The relationship between me and Anna changed dramatically after that day. She ranted about me no end, far more than she had prior to the events at her birthday meal. The difference was I couldn’t give a flying fig. I’d said my bit and in saying it had really told her “Don’t mess with me.” If I’d still been in the “victim” state, it would have been a far, far worse situation than it had been before. Now she was saying terrible things about me to the rest of the group, she would hold parties and not invite me. But I didn’t care. I’d said my bit, I’d outted her as the selfish toad that she was. I wasn’t a victim anymore and that meant she could no longer be my bully. She tried, but it just didn’t achieve the desired effect.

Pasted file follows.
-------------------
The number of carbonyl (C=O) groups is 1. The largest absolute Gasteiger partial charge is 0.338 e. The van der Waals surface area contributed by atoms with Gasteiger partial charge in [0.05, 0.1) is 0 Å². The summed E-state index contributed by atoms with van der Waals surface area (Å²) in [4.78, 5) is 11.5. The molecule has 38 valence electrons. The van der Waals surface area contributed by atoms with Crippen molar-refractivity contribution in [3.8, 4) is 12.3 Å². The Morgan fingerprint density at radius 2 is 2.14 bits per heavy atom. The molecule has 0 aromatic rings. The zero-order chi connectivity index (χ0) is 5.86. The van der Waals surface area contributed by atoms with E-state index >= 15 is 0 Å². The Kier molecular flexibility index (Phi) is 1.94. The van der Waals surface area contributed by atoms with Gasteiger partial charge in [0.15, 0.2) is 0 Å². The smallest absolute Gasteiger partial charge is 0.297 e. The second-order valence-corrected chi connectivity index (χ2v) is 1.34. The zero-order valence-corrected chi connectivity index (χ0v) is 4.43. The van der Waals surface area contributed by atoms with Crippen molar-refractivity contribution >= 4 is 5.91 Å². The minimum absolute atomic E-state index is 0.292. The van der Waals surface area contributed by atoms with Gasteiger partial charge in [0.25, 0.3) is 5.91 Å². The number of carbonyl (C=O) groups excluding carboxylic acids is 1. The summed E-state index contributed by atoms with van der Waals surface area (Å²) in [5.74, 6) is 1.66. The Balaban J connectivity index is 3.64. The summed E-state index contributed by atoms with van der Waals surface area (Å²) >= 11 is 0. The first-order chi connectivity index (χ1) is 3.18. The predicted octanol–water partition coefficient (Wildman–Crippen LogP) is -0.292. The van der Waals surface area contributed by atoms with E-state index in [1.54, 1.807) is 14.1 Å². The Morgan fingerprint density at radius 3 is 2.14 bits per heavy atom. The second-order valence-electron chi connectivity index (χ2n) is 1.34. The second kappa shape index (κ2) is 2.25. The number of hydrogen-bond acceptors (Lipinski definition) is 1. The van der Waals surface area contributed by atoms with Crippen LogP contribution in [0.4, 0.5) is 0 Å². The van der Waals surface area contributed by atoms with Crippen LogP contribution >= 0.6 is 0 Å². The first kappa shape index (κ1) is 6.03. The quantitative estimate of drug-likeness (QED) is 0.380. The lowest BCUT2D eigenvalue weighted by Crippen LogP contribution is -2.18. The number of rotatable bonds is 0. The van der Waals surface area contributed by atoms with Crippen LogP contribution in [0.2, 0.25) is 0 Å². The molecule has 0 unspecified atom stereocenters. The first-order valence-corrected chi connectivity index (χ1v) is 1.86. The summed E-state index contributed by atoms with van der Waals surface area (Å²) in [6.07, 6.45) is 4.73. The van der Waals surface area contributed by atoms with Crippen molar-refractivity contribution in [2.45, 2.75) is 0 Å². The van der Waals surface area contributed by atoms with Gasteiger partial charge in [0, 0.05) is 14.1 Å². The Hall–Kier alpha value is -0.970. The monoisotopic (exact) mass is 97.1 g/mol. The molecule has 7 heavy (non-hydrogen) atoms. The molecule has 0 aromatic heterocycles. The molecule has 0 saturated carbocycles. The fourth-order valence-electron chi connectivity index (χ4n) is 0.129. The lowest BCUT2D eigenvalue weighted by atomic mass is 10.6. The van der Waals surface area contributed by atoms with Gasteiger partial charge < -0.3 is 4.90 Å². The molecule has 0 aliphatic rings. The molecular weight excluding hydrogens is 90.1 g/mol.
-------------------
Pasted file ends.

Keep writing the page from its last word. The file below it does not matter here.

And the thing that irritated her most, was that I just wouldn’t take the bait. She’d say awful things about me and after that night at her birthday meal, but I’d made a pact with myself to be the most gracious that I could be. That really irritated her. Then she was only bullying herself since she was the cause and the only victim of her anger/frustration/hate.

Unfortunately I can’t remember where I heard it, so credit where credit is due, but I once heard this great explanation of how to deal with someone else’s anger and bitterness:

If I gave you a pencil as a gift, handed it to you and you took it from me. Who owns the pencil? You do.

Now if that pencil was my anger, and I wanted to give you a piece of that anger as a gift, and you sat there and took it from me, who has the crappy feeling? You do.

If you don’t want someone’s pencil (gift of anger/rudeness/sarcastic comments) you simply don’t take it. You say “No thanks, you can keep it.”